Quality food is important to me. Processed foods contain so many chemicals and other undesirable products it is no wonder we have so many medical problems. Modern medicine has cured most normal human diseases. With the safety net of medicine we double down on stupid eating and lifestyle habits. Smoking is expensive (bad for your wealth), stinks, and puts your health at serious risk. Why anyone would smoke is beyond me.

Processed foods, snacks, and soda are a large part of too many diets. Warren Buffett and I agree on a lot of issues, but when it comes to soda and junk food we differ. Buffett is fond of saying soda is not an obesity problem (Berkshire Hathaway, his company, owns a lot of Coca-Cola stock). He claims to drink 700 calories per day of Cherry Coke. Yes, Buffett is a healthy (and happy) older man. But that does not mean soda is okay if it replaces other quality calories! George Burns lived to 100 and smoked cigars every day. That is not an indication smoking is a healthy habit we should all take up.

It is impossible to avoid all the crap in food today. High fructose corn syrup is in everything. The goal should be to reduce as much as possible all the garbage we put into our system. Eating whole foods (fresh fruits, vegetables, nuts, et cetera) should be the center of every diet. A soda here or an alcoholic drink there is not the end of the world. Junk food, beer or soda in moderation is acceptable for most people as long as quality food and water are the overwhelming majority of foods consumed.

Entertainment

Entertainment confuses me. Parks are empty compared to the increase in population. Kids do not run and play in the neighborhood anymore. Over the 4th of July holiday weekend here in the States the family and I went to Bay Beach in Green Bay. Bay Beach is an awesome small amusement park recalling a time long gone. Parts of the park remind me of a 1950s city center of a small rural town. The rides are fun and the prices low so the whole family can have fun for ten or fifteen dollars as long as you pack a picnic basket. We do.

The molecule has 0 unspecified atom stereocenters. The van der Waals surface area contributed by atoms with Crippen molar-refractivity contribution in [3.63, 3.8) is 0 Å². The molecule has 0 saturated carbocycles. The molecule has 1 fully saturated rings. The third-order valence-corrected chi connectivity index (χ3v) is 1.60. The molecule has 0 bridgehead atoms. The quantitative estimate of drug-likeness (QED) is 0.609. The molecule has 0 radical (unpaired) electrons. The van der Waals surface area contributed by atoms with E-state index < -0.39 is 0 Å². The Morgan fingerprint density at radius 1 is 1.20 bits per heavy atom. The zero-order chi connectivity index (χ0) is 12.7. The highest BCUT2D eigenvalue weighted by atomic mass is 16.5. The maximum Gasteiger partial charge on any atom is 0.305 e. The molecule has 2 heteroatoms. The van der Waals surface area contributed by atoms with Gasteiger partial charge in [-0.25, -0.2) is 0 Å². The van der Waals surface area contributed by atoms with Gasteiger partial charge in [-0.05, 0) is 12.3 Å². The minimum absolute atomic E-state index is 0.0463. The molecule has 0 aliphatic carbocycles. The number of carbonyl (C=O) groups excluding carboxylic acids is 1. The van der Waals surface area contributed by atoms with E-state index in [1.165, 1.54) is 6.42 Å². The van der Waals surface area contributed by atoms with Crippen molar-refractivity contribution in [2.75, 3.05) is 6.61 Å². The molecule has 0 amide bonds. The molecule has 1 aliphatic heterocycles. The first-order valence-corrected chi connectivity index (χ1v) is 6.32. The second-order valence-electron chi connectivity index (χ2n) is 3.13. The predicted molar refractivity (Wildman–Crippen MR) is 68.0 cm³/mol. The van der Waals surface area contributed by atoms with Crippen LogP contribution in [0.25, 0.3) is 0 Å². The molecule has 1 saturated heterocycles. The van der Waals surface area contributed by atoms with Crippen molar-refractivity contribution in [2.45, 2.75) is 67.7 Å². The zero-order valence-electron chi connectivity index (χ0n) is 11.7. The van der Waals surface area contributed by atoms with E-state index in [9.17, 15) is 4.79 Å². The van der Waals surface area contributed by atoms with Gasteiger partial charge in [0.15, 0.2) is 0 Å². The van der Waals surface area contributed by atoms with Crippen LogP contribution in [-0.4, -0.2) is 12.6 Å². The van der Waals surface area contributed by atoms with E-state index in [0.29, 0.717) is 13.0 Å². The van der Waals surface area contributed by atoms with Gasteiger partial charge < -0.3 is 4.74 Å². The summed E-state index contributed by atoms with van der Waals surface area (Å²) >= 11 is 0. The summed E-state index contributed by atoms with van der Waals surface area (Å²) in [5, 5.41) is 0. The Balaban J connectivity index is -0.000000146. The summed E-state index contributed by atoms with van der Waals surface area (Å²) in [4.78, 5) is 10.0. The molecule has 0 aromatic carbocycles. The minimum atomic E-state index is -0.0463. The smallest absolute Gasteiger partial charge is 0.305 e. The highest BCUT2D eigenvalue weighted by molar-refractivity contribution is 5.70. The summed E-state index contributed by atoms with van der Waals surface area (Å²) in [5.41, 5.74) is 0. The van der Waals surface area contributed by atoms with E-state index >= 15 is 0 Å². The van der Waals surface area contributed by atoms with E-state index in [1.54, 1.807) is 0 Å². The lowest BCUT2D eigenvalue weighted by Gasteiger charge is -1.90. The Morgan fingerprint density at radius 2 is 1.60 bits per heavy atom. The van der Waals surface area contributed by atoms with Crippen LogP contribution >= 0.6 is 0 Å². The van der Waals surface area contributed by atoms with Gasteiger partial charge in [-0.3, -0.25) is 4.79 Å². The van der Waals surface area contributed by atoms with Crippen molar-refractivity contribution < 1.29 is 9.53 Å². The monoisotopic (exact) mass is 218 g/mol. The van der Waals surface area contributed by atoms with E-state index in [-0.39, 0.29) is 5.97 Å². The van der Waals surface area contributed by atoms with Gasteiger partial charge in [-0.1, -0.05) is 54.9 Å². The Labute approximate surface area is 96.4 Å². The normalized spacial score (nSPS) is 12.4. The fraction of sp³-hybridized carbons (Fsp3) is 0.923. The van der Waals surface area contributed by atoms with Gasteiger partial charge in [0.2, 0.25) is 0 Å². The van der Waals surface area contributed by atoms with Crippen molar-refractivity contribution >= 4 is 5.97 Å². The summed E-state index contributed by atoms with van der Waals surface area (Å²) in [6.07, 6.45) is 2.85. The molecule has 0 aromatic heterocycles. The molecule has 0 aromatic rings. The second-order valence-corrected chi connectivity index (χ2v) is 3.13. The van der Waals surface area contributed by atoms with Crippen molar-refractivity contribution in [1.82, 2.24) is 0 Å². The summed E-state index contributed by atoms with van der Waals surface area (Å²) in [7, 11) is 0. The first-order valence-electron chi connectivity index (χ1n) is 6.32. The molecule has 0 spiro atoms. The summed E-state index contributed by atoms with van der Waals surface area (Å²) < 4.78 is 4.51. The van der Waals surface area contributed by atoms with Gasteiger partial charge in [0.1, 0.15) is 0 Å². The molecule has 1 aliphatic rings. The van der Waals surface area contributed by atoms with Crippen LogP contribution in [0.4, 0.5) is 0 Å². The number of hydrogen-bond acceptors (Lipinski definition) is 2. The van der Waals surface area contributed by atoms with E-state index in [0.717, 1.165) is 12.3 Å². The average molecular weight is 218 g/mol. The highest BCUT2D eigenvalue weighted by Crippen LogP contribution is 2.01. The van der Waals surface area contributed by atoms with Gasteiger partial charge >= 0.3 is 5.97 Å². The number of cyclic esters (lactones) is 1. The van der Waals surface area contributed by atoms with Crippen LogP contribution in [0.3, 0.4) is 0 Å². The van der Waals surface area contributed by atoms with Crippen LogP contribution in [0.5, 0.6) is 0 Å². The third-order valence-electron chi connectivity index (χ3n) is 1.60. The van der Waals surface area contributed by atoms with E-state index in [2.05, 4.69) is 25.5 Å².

Bay Beach was busy, but not overcrowded. What confuses me the most is how people consume/enjoy entertainment like Bay Beach. Most people had their faces stuck into their cell phone; I turned mine off (I did not want my family time interrupted). How can you enjoy the park glued to the phone? I don’t get it. I saw people using their phone to record their experiences. Several people recorded their time on the bumper cars, twirl swings, and the slide. It seems like nobody wants to experience an event for what it is. Nothing is personal. We want to record every bit of minutia in our lives and place it on social media. We don’t experience things for the sake of experiencing them. The rest of us seem to want to live our lives through the actions of others.

Something is lost when we are so concerned about recording the event. The quiet moment of reflection is lost when our mind is distracted by what we feel obligated to place on Facebook or Twitter. By focusing on recording the event we lose the real experience ourselves. Entertainment today is nothing like the past. I doubt it is healthy as mankind never evolved to live this way.

Going Back to the Good Life

Social media, junk food, and sitting are not bad in and of themselves. It’s how much of it we do that is the issue. We can have the best of the old world life humans once lived and the best of modern society, too. We can experience so many more things, live happier (and easier) lives, while enjoying a longer life.

I spend most of my days putzing around my farm (unless I am at the office). I read books most nights. I watch zero TV. (Mrs. Accountant and the girls like to watch movies, however, so we do own a TV.) I write a lot (I mean a lot!). I write two fantasy and science fiction blogs besides The Wealthy Accountant (and for other personal finance and tax publications since this post was originally published).

Social media is a major part of most people’s lives, except me. I have social media everywhere, just like most people. Except, my social media is set up by other people and generally auto posted by IT guys or office personnel. For the first time ever (unless my team did it) I have friends on Facebook due to this blog. Facebook was set up by the web designer of this blog and the posts are automatically added when I publish. Social media takes none of my time; it is too valuable to waste. I would rather socialize with you in the real world. I use social media for business only.

So, I am one of those crazy guys who watches virtually no TV and refuses to use social media for anything other than business or even the cell phone a lot. (I don’t text either.) Not everyone wants to be a knuckle-dragging Neanderthal like me. I get it. Here is a sensible list for finding balance in your life, mixing the greatest stuff from the past with the greatest stuff of modern times:

  • Limit social media to one-hour or less per day.
  • Don’t record every last thing you do. Just live your life.
  • Don’t share it on Facebook either.